Many newly independent small business people make the mistake of giving away too much of their services for free. Many seasoned professionals run into the same issue, like Drew McLellan giving away the milk.
I was at lunch with a peer and friend the other day, telling her a story about how a mutual acquaintance had called me out of the blue to ask for some marketing counsel, which of course I gave her. My lunch companion said, “I hope you charged her.” Gulp.
Andy Sernovitz suggests you give away more. In the comment section under Drew’s article, he said:
Give it away big time. Blog it, share it, speak, write, whatever.
You ideas are your selling tools. Give enough away and real clients will pay for even more.
I give away 100 books/month ($25 each), blog everything, speak for free. And the more I do, the more work I get.
We want to share our knowledge freely. That’s why we blog, answer questions, talk to others, and do everything we can to share. But we also need to make a living. On the other hand, the more we give away, the more we indirectly market our services. But how do we ever make any money if we never figure out how to charge for our work?
How do we know where to draw the line between giving away free ideas, and signing up more paid clients?
Liz Strauss has it figured out, and you do, too, even if you don’t know it yet. Liz created A Personal Model for Business Life.
What I realized is that in my personal life I already draw lines around circles of who I can do things for. Bet you do something like it too.
So here’s how I extended my personal groups into business groups. Now I know who gets how much for free.
- Some people are casual friends and acquaintances. When they come to town or when I go to theirs, I make an effort to meet with them. I’ll point these folks to where they can find the information they need.
- Some people are friends. When they come to town or I go to theirs I do my best to meet with them. I’ll help these folks when I can, especially when it’s something I can do easily.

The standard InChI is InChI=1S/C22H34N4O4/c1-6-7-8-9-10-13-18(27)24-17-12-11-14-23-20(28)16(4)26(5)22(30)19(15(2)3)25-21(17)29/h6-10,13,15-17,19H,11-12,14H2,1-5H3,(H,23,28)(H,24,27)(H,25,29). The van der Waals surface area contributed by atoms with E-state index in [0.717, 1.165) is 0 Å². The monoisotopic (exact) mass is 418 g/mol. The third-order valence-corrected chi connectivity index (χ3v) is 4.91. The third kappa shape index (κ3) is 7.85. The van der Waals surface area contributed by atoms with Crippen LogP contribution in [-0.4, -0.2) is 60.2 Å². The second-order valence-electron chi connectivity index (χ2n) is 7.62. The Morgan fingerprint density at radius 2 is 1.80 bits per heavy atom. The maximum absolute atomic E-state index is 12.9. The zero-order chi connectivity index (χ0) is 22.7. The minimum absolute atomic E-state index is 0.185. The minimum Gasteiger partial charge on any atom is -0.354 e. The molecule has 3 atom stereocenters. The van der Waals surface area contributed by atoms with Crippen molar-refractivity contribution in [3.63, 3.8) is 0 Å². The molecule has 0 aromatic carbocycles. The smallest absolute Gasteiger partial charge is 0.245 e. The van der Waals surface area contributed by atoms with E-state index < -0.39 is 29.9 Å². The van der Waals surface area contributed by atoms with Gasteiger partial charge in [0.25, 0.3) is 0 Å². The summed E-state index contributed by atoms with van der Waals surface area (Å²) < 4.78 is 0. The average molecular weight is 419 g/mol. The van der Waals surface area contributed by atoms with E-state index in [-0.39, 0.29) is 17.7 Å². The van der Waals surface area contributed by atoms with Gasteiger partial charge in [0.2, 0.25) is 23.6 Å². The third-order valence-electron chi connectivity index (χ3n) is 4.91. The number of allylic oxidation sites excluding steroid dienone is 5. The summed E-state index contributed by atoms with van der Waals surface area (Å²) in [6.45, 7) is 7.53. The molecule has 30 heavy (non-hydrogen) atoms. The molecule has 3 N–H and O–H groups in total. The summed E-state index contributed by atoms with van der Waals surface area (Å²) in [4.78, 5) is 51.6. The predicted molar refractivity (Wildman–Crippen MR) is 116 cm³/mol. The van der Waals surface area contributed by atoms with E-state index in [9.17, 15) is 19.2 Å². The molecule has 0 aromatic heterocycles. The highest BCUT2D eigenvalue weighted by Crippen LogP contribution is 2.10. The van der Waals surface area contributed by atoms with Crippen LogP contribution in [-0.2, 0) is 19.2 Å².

- Some people are close friends. When they come to town or I go to theirs, I make time for them. These people will get my help and my time unless pressing projects must be a priority.
- Some people are lifelong friends and family. When they have a need I’ll fly to them anywhere on the planet. They’re most likely to get my help and my time for free. We value each other deeply.
Now that I see I already have a working system, it’s easy to decide who gets how much for free. When people I hardly know ask me to do their homework now, I simply say, “I can tell you where you’ll find what you need.” If they push for me to help them, I say, “If you’d like me to do that for you, we’ll need a more formal arrangement to cover my time. I charge $XXX/hour for that sort of work.”
I can’t believe the difference it’s made. How silly of me that I didn’t make this connection before. I wouldn’t fly around the world for just anyone. So what made me think I should give everyone my work for free?
So simple. So straightforward. It incorporates a couple of special factors.
1. You don’t have to turn into “that guy” who charges for every phone call, every second.
2. You get to be a giver. You can write, speak, blog, share, talk, and give away your ideas, without ever reducing the value of your paid services.
[Special thanks to Liz Strauss for giving special permission to quote such a huge chunk of her article.]
Update: I used these ideas and much more to put together a toolkit on How To Draw the Line Between Free and Paid. It includes a workbook, audio, a recorded webinar, and more.
This article is part of the Small Biz 100, a series of 100 practical hands-on posts for small business people and solo entrepreneurs, whether in a small town, the big city, or in between. If you have questions you’d like us to address in this series, leave a comment or send us an email at email@example.com. This is a community project!
- About the Author
- Latest by this Author
Becky started Small Biz Survival in 2006 to share rural business and community building stories and ideas with other small town business people. She and her husband have a small cattle ranch and are lifelong entrepreneurs. Becky is an international speaker on small business and rural topics.